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Productivity? What’s That?
As women with jam-packed schedules, productivity can feel like an achievement that often alludes us. As homeschooling moms this reality seems even more prevalent. There are so many items you need to attend to, aside from making sure the homeschool day goes off without a hitch. No matter how hard you try there just aren’t enough hours in the day! Something always gets left behind, and usually it’s the thing you really needed to get done. At times, you’re left feeling inadequate and overwhelmed. So, what can you do to have a productive day?
I began asking myself that question one Friday evening as I stared at my carefully crafted “To Do List”, with less than half of the tasks completed. I was exhausted and should have been going to rest from a long week. Instead, I was sitting on the couch, staring at the list, and trying to figure out how I could get at least one more thing done before I passed out. I knew there had to be a better way. I wondered why my list failed me. Weren’t lists supposed to be synonymous with a productive day? Planning and lists are such an important part of my sanity, so feeling let down by the very method that usually brought me solace and peace was a devastating blow!
A Change Is Gonna Come…
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As I continued contemplating the likelihood of tackling another task on my list. I was hit with the realization that the problem wasn’t the list. The problem was the contents on my list. My focus turned to identifying how to make my list work for me, and I was reminded of a quote by Greg McKeown in his book Essentialism: The Disciplined Pursuit of Less, “Take a deep breath. Get present in the moment and ask yourself what is important this very second.”
I regrouped and came up with a method to make this List Lover fall back in love with lists!
How to Have a Productive Day Everyday
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1. Create a “Brain Dump” List
List everything you want to get done today. Don’t worry if the task seems insignificant. Just list everything, and get everything out of your brain. By putting it all onto paper or an electronic document, you no longer have to carry it around and try to remember everything. Trust me, this one step helps tremendously with reducing stress.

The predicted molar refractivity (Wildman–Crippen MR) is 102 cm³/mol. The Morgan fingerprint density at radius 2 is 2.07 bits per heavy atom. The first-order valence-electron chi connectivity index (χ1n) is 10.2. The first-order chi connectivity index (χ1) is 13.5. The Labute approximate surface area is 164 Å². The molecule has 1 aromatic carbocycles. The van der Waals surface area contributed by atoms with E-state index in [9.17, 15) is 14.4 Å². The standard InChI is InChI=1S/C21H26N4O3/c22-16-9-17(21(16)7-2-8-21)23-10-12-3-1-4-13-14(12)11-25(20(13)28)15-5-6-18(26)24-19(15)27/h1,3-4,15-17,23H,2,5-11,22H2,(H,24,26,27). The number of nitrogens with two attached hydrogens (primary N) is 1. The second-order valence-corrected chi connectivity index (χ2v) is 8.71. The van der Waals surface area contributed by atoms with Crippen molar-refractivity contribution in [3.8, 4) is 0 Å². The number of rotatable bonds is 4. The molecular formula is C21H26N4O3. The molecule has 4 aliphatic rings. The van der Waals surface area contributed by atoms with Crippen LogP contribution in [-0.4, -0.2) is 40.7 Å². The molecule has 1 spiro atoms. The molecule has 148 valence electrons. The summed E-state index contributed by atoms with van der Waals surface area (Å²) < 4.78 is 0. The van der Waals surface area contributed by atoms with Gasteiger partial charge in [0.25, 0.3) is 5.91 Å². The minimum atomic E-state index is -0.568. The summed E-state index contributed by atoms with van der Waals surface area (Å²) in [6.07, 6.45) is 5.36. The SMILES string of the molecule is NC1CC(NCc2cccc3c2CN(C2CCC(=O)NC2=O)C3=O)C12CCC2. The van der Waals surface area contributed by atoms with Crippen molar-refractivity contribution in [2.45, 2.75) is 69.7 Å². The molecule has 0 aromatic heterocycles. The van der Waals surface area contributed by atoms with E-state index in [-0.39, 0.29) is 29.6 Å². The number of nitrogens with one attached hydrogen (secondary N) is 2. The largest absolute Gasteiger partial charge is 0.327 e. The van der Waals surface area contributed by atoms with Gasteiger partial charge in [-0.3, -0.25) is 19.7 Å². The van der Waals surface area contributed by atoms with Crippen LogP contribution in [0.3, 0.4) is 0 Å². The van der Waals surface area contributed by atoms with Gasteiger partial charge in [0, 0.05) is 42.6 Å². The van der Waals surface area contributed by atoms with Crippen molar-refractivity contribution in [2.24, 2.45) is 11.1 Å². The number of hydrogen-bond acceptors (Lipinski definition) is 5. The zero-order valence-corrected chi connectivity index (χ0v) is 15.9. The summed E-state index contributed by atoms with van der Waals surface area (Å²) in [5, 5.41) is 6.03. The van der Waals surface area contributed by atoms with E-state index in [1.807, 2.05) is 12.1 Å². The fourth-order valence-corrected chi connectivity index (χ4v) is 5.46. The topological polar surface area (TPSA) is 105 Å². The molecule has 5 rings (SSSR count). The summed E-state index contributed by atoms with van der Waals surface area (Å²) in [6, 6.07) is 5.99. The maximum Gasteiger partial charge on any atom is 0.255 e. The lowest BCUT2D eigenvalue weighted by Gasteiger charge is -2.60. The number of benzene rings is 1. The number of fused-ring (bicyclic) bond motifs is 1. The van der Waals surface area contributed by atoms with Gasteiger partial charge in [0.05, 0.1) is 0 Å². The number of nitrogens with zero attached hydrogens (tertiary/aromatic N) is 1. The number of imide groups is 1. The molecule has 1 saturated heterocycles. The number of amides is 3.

2. Break It Down
Look at your “brain dump” list and determine what tasks MUST BE completed today. Circle, put a check mark, or highlight all tasks that must happen in the present day. If a task can wait until tomorrow DO NOT PUT IT ON THE LIST. Try to keep your list to no more than 7 items. This is your “MUST DO” list.
Note: I chose the 7 items/tasks because this number seems to be a sweet spot for me. You may work best with less items or even a few more than 7. Choose a number that works for you.
3. Organize It
Now, look at your list of 7 items and organize them in the order of importance. For example, “make breakfast” might be listed before “respond to emails”. Think about what tasks you would be really happy to get done in the present day and make sure you give them priority.
4. Tackle Your List
Start completing the tasks on your list. Make sure you complete the tasks in the order they appear on the list. Do not skip around. Also, you should only focus on one task at a time, and try to avoid anticipating the beginning of the next task. Lastly, give yourself short breaks (5-10 mins) as needed in between tasks to make sure you don’t burn out.
5. Rinse and Repeat
SPECIAL NOTE: You may not get everything done AND THAT IS OK!
Don’t beat yourself up if you don’t complete everything on the list. Whatever you don’t complete should be added to your “MUST DO” list for the next day. Remember, you need to focus on what is important.
The List Lover is Back!
By using this new method of organizing my list in a more strategic fashion, I was able to complete tasks that were of most importance to me. Therefore, I reduced the likelihood of allowing less important things to get in the way. I was finally giving myself the privilege to focus on what was important to me! Now that I’ve learned how to use lists in a much better way, I’m much more productive and less critical of myself regarding what gets done.
If you’re a List Lover like me, I hope I’ve given you a new way to look at using your list and keeping your sanity! What are some other ways you use lists effectively?